Written by Kieron Gillen
Art by Jamie McKelvie with Mike Norton
Release Date: May 22, 2013

youngavengersWhen I first made the decision in December 2012 to start branching out into Marvel after a lifetime as a DC girl, one of the first 3 titles I pulled was Young Avengers. I’m a fan of writers who combine humor, pathos and action into a rich cocktail of feels – J.M. DeMatteis, Keith Giffen, Gail Simone, Mark Waid – and Kieron Gillen delivers exactly that in his first arc.

SPOILERS AHOY: The Young Avengers are forced to trust Kid Loki, who is forced to trust himself, and Mother and her mind-controlled parent army are defeated (for now). Our heroes (plus 1 trickster god) then ride those sweet Kirby engines off to their next adventure. END EXPLICIT SPOILERS. Gillen is the perfect writer for a Marvel virgin like me, because he tells the reader what they need to know in the most efficient and organic way possible. Most of this cast was brand new to me 5 issues ago; now I care about every single one of them, especially Billy. His struggle with the unintended consequences of his abilities has made me deeply sympathetic, even though it was his (admittedly sweet) wish to do something nice for his boyfriend that started this crisis.

I’d be remiss if I didn’t lavish heaps of praise on Mr. Gillen for the great moments with walking feels-factory Loki in this issue. Loki’s fight with his guilty conscience gives us a rehash of the events of Gillen’s (mind-bendingly brilliant and rewarding) run on Journey Into Mystery, highlighting that Loki is much more than a silly imp. He’s a deeply disturbed immortal tormented by his own basic nature. My one major complaint about this issue, and the arc as a whole, is that the ladies seem to take a back seat. Miss America doesn’t do much more than punch people, which is fun, but I want to learn more about her. I hope Kate Bishop sticks around too, though I also want her to continue bringing the awesome over in Hawkeye. Her relationship with Noh-Varr, such as it is, has the potential to bring endless amusement (and hopefully hot make outs!) Maybe next arc, ladies.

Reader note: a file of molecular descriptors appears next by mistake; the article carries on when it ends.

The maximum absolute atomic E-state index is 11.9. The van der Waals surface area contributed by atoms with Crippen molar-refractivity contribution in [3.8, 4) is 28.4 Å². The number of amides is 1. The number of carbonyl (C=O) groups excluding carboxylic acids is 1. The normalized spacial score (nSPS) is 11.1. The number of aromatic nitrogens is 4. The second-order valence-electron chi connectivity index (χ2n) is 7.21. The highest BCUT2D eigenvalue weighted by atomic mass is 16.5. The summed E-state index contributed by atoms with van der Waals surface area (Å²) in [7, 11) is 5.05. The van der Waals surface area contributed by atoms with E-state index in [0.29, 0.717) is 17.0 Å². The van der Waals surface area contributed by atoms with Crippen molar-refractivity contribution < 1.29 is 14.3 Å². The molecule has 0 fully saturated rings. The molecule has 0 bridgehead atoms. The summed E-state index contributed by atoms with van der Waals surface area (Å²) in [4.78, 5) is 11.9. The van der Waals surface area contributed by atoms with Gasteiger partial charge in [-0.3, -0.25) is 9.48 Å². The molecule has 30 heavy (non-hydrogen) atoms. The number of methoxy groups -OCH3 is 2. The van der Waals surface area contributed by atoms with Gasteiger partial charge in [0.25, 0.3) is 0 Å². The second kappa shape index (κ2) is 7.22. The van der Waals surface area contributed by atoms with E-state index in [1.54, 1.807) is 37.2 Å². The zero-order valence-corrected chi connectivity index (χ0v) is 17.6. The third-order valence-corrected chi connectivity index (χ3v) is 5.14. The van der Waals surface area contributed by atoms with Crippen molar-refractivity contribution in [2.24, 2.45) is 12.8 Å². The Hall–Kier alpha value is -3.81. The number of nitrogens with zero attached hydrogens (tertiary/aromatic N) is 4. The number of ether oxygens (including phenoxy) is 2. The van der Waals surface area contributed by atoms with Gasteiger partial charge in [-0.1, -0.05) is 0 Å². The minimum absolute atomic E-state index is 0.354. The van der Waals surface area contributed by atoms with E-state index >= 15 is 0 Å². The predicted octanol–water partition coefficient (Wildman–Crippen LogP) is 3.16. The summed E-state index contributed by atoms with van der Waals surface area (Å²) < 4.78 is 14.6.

The title of the story – “The Art of Saving the World” – could not be more appropriate given the top notch work from Jamie McKelvie. As a child of Bruce Timm superhero shows and ‘90s Disney animation, I gravitate towards artists who have a clean, cartoony style. McKelvie draws such expressive faces I can actually hear the tone of voice when I combine the visual with Gillen’s words. It reminds me a lot of Kevin Maguire’s work. Page 4 in particular just nails it. And the cover! I could gush for another paragraph but my esteemed Hangout co-host Jessica Boyd pretty much said it all in this week’s Mom’s Cover Watch.

Overall, a great start to the YA relaunch and a spectacular single issue for both action and character moments. Extra fun if you speak Internets, bonus for understanding the Tumblr sub-dialect.

Verdict: 8.5/10


Related posts